starring: Roy Scheider, Robert Shaw and Richard Dreyfuss
|Typical sex=death formula|
Amity's police chief, Martin Brody and Deputy Hendricks later finds her remains on the beach, easily regarded as a shark attack. In hopes of preventing any further attacks, Brody asks Mayor Larry Vaughan to close the beaches until they got the waters cleared, a suggestion overruled in favor of tourist income from the upcoming Fourth of July and dismissed the death as a boating accident. But it wasn't for a moment when another shark attack occurs, this time taking the life of a young boy, the film's most gutsy scene, which enraged the mother into staking a bounty for the animal.
The bounty attracted hunters, including one professional shark hunter Quint, and forced marine biologist Matt Hooper to re-examines the early victim's remains and unarguably concludes that it was a shark attack, not a boat accident, that killed her. When a shark was caught by the hunters, the town felt relief believing this was the shark that killed the young boy, though Hooper begged to differ. After being refused to do an open autopsy of the shark, Hooper asked for the aid of Brody to take the shark's remains and found out that the shark hadn't eaten any human remains. A spotted shipwreck with a larger bite mark was found later, indicating an altogether different animal from what was caught earlier.
After repeated brief attacks from the shark in early encounters, it all leads to the very day the shark decided to rear its raw nature at them. After a long chase, Quint harpoons a barrel to the shark and had it tied to the stern, but the shark drags the boat backward, breaking water unto the deck and flooding the engine. But in an attempt to suffocate the shark in shallow waters, Quint overstalls the boat.
Now stuck in the middle of the ocean with a shark waiting to eat them, the group attempted to spear the shark with a hypothermic spear filled with strychnine, inside a shark-proof cage but failed when the animal unexpectedly attacked and forced Hooper, who volunteers, to drop the spear. Hooper managed to escape to safety, leaving Quint and Brody to face the animal when it leaps to the boat's transom. The attack tipped the boat and slid Quint straight into the shark's maw, eating him. Now alone, Brody took one last shot to kill the savage; finding a pressurized scuba tank, he managed to shove it into the shark's mouth and aimed at it with Quint's rifle. Climbing to the sinking ship's mast, he took a clear shot to the tank, which explodes and blew the animal's head to pieces.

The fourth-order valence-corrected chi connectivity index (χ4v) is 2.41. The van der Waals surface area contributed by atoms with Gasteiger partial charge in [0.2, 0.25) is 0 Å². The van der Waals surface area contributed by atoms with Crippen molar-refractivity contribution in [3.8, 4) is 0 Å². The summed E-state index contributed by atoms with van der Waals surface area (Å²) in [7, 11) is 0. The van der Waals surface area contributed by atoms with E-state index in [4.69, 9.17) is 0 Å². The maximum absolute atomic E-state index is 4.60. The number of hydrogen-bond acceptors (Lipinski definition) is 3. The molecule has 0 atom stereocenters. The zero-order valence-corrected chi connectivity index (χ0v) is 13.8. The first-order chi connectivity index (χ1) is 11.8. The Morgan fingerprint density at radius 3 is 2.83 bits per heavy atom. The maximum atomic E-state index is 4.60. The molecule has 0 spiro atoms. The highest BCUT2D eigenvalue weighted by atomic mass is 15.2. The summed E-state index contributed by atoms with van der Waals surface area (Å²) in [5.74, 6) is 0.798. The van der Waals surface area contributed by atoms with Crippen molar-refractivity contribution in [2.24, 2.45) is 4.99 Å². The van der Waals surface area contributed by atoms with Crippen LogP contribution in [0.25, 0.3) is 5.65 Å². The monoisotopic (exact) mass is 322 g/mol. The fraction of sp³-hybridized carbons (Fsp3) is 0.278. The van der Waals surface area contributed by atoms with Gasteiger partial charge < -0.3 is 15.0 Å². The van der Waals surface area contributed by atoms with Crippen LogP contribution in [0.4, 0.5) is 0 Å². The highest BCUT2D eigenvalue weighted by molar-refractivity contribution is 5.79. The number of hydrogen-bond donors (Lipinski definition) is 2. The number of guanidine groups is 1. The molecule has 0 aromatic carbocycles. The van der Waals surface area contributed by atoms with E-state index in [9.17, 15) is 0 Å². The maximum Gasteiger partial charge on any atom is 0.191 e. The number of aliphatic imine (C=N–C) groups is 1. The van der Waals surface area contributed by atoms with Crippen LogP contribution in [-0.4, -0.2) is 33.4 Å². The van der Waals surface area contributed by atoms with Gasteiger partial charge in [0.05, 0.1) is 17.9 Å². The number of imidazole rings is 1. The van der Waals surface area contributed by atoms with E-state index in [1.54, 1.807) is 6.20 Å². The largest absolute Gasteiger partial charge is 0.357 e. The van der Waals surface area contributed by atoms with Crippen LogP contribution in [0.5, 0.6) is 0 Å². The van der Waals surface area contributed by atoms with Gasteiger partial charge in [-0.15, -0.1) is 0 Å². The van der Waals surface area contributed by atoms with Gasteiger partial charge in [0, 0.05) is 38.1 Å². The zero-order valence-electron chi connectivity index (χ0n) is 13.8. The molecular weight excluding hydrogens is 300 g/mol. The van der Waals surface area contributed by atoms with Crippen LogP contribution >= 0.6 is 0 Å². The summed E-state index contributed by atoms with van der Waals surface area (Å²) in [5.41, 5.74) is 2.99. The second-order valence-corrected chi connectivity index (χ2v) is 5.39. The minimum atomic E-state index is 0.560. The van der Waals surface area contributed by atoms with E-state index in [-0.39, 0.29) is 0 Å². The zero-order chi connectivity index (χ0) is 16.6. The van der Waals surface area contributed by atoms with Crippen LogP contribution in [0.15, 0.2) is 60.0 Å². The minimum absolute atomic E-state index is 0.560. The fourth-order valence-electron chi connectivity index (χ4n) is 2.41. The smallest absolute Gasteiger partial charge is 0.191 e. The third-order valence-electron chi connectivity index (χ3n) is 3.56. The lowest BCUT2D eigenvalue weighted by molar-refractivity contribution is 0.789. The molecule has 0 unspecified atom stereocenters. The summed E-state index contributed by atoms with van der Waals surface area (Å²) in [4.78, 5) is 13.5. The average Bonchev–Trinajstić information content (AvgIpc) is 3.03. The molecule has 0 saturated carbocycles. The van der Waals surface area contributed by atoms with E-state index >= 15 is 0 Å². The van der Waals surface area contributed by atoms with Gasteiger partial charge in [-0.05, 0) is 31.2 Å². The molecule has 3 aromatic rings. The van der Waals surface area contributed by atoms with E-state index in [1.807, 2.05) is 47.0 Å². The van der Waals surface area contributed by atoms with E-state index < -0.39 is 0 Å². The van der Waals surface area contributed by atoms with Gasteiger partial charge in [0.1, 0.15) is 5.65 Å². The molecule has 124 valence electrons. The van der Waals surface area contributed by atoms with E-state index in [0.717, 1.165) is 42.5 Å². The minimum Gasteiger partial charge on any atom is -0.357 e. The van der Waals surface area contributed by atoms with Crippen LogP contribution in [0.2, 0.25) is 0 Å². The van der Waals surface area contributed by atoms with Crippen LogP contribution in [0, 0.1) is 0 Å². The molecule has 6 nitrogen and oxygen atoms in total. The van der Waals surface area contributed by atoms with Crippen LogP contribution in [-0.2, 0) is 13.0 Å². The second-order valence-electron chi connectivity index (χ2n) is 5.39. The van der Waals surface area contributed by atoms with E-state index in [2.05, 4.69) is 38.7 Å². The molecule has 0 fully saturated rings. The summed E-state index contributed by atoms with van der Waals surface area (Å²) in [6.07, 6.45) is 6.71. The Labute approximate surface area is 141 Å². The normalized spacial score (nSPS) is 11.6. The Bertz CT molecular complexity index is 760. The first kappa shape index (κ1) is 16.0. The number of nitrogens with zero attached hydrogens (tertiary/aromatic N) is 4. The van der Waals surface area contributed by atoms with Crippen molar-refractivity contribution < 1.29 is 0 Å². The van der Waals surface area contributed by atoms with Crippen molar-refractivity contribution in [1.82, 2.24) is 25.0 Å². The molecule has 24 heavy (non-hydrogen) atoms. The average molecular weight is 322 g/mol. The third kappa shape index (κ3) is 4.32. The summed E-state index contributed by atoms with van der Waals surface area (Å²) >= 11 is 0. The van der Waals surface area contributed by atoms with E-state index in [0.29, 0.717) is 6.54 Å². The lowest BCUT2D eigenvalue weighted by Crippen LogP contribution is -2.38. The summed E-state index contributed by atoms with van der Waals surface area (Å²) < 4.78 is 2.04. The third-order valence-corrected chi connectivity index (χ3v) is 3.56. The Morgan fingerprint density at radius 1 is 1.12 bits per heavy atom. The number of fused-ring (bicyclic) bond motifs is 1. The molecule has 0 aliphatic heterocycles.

|Bigger boat? How about Bigger GUNS?|
Jaws is the movie that made Steven Spielberg's directorial career after his cult fave Duel, showing how much of a phenomenally skillful and artful director he is. The changes from the novel actually seems wise enough to entertain his audience; taking the novel's primary plot and did all the necessary tweaks and timing to make his movie all the enjoyable.
Based on Peter Benchley's bestselling novel, which arguably darker in comparison to the film, Jaws can be best described as a movie of two halves, which mainly be the reason, too, why Jaws happens to be a fitting review here; the first half is where the gruesome turns had its fill. One at a time, innocent people are munched alive by a preying shark, dubbed "Bruce" in production, in a manner not to different from this blog's main entre', the slashers. The shark's repeated attacks added notoriety, as well as class, brought flair in the film's construction as it slowly evolves into an ocean adventure that is the second half, wherein the masculinity of the three men are put to the test. (Brody's fear of drowning, Hooper's inexperience with water)
|Hooper and Quint|
I like to see Jaws as a film best fitting my taste for high class movies meet my taste for bodycount horror, just as Psycho or Dressed To Kill did. Stephen Spielberg sure had a long way since his mega-success today; with a mega franchising, the film had stray much away from the modern day Moby Dick story in its sequels, theme park rides and yes, the merchandising; its legacy as a Summer blockbuster horror flick that warped a simple story to a cultural phenomenon is a tad too big to not be impressed about, bringing that much fear to the waters as Psycho did to warm showers.
|Speaking of showers...cover up, man!|
1 female ravaged by shark
1 bot eaten by shark
1 shark speared to death
1 male found dead underwater
1 male ravaged by shark
1 male bitten in half by shark
1 shark had its head blown off by a shot air tank